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Be a Part of the Search for Invasive Species

Photo of Rochelle SturtevantHello, my name is Dr. Rochelle Sturtevant and here at NOAA we want you to make a difference in the Great Lakes by helping us with our ongoing search for invasive species! Read below to find out all you need to know.

What are invasive species?

Invasive species are plants, animals, or microscopic organisms that are nonindigenous, which means that it is found living beyond where it first evolved. Nonindigenous species sometimes cause harm in their new environment, in which case we call them invasive.

How are invasive species getting to the great lakes?

Here are four ways invasive species are reaching the Great Lakes

Worker in ballast tank 1. Ship ballast tanks have made a major contribution to non-native species introductions to the Great Lakes. After the St. Lawrence Seaway opened in 1960 the majority of invasive species have been attributed to ballast discharge.

2. Residual water and mud found in empty ballast tanks (NOBOB tanks) is another source for invasive species.

3. Deliberate releases of invasive species made the second largest contribution. These releases come form cultivation and fish stocking. Pets too!

White Perch 4. Canals connecting to the Great Lakes also contributed to additional invasive species. This is how the White Perch came to be found in the Great Lakes.

Why do we care about invasive species?

Research vessel Huron ExplorerInvasive species have been known to cause harm in instances all over the world. Read the examples below.

Like anchovies on your pizza? Well in the 1980's an invasive comb jellyfish found in the Black Sea caused the collapse of the entire Black Sea anchovy fishery.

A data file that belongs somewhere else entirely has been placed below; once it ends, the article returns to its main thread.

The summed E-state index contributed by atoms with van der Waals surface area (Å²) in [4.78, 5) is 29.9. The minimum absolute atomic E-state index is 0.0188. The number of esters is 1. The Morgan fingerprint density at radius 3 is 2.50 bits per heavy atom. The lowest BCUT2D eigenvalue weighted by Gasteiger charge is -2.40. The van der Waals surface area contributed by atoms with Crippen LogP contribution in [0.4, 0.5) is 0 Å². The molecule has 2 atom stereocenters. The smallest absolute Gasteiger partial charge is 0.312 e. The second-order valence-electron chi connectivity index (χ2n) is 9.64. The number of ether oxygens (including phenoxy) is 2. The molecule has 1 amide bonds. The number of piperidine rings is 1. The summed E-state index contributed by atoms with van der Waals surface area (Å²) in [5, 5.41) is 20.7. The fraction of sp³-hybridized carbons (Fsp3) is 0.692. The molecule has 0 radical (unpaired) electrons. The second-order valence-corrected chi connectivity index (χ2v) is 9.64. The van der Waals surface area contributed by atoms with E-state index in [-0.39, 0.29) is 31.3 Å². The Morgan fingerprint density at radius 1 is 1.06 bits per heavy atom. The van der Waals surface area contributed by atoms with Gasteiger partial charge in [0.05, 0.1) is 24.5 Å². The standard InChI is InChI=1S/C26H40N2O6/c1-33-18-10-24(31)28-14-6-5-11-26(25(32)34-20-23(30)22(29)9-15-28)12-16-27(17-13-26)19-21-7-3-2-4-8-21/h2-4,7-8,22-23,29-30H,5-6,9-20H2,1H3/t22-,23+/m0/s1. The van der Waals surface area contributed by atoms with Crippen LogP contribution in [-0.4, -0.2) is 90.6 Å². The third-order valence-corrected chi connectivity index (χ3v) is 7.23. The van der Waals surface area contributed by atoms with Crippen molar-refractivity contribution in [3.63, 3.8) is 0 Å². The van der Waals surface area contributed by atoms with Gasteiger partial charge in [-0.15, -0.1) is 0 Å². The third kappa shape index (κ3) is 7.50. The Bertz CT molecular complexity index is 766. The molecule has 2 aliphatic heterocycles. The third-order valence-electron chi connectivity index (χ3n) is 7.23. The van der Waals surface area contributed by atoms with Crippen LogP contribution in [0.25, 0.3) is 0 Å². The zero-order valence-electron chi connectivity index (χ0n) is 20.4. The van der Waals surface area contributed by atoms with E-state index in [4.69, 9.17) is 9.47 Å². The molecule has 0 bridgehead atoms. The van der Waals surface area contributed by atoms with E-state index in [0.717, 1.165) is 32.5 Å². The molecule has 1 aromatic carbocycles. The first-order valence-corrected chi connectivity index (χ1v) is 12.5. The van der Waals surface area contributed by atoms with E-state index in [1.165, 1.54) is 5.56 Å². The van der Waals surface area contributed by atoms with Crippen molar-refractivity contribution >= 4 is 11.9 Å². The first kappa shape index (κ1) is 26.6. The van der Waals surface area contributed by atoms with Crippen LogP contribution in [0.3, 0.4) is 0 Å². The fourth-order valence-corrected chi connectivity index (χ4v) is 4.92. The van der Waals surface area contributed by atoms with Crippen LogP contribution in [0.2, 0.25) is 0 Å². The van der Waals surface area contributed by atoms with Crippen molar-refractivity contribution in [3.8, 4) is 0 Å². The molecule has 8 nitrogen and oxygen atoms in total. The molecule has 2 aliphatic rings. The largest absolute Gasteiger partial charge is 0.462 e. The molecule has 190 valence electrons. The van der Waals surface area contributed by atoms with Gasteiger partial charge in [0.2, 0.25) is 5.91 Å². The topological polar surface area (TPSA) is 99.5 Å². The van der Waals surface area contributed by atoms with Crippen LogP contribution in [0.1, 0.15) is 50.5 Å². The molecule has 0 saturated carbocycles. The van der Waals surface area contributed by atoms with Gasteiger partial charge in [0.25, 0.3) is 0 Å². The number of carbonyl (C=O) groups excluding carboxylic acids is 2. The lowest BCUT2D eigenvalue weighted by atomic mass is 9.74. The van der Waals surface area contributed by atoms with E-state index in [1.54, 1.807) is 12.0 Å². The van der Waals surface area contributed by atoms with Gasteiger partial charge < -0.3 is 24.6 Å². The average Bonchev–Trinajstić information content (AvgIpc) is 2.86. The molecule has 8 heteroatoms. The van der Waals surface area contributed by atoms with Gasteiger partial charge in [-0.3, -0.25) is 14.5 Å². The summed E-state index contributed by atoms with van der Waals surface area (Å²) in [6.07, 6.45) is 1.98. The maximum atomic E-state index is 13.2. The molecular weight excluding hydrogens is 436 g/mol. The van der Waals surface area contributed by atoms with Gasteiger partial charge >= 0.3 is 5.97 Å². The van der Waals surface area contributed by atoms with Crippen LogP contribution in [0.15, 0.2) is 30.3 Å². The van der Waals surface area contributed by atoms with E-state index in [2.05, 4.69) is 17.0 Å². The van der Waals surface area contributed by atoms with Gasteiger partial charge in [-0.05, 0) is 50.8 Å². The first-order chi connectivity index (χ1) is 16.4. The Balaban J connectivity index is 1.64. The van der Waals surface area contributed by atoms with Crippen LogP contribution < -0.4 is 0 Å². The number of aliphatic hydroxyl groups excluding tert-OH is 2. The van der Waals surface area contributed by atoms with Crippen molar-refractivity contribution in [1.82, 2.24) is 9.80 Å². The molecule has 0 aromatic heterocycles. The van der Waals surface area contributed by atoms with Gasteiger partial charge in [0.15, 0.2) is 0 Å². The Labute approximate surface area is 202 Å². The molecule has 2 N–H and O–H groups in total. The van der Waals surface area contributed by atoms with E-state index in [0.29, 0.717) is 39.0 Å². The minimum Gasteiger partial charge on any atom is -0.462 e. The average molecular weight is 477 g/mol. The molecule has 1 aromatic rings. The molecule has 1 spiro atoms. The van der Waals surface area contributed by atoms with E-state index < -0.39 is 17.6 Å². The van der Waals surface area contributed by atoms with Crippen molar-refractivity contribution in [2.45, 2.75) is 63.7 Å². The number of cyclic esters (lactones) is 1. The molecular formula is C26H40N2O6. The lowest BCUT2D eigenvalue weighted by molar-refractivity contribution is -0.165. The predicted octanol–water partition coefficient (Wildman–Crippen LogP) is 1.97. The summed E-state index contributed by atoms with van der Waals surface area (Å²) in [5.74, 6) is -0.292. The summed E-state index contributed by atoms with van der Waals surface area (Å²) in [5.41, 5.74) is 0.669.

In 2006 Florida reported spending $100M per year to repair canal banks ruined by an invasive species called Nutria.

Invasive species found in the Great Lakes have also caused harm. Read examples below.

What to do if you find an invasive species!

There are a few things we ask your to please do before reporting an invasive species.

Write down the location of where you found the species before you forget. We really want longitudinal and latitudinal coordinates. However, if - like most people - you are unable to have these look for landmarks or other things that can help us distinguish exactly where you found the organisms. For example - “within 2 yards of the public beach boat access on Green Lake”.

Take a sample (leaf, shell, etc) and/or a picture of the organisms. This will help us confirm your identification.

Please check the GLANSIS database to make sure that the organism you have found has not already been found in your location. To do this:

If your organism cannot be found in the database CONGRATULATIONS, you may have found as invasive species and now must report your discovery. One way in which you can report your discovery is by going to the USGS Nonindigenous Aquatic Species Sighting Report Form which will send an email report of your discovery. You can also report your discovery by calling: 877-STOP-ANS.

Why we need your help finding invasive species

Image of lake
  • There are 185 species
  • There are 94,000 square miles of water
  • There are 200,000 square miles of land in the basin
  • There are only 100 dedicated AIS biologists in the region

We appreciate your help!